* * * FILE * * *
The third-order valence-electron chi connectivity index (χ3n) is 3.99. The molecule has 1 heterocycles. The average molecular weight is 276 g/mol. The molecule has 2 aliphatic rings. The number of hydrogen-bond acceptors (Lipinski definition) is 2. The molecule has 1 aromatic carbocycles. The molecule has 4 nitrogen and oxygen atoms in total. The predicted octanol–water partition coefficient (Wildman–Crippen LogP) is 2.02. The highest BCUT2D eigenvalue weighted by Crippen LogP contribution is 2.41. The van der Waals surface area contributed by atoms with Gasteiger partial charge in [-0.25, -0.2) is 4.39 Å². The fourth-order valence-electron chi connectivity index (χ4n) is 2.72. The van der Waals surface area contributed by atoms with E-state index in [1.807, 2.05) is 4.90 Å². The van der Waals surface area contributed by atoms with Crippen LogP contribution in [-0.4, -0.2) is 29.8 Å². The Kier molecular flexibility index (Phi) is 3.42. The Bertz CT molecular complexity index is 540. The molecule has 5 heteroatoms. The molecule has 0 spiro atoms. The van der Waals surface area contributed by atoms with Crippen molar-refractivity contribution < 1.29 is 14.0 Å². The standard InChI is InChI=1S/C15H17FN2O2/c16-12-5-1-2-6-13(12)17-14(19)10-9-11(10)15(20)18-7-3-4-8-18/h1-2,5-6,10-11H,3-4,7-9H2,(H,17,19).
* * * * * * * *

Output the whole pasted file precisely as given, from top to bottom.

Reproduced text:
The third-order valence-electron chi connectivity index (χ3n) is 3.99. The molecule has 1 heterocycles. The average molecular weight is 276 g/mol. The molecule has 2 aliphatic rings. The number of hydrogen-bond acceptors (Lipinski definition) is 2. The molecule has 1 aromatic carbocycles. The molecule has 4 nitrogen and oxygen atoms in total. The predicted octanol–water partition coefficient (Wildman–Crippen LogP) is 2.02. The highest BCUT2D eigenvalue weighted by Crippen LogP contribution is 2.41. The van der Waals surface area contributed by atoms with Gasteiger partial charge in [-0.25, -0.2) is 4.39 Å². The fourth-order valence-electron chi connectivity index (χ4n) is 2.72. The van der Waals surface area contributed by atoms with E-state index in [1.807, 2.05) is 4.90 Å². The van der Waals surface area contributed by atoms with Crippen LogP contribution in [-0.4, -0.2) is 29.8 Å². The Kier molecular flexibility index (Phi) is 3.42. The Bertz CT molecular complexity index is 540. The molecule has 5 heteroatoms. The molecule has 0 spiro atoms. The van der Waals surface area contributed by atoms with Crippen molar-refractivity contribution < 1.29 is 14.0 Å². The standard InChI is InChI=1S/C15H17FN2O2/c16-12-5-1-2-6-13(12)17-14(19)10-9-11(10)15(20)18-7-3-4-8-18/h1-2,5-6,10-11H,3-4,7-9H2,(H,17,19).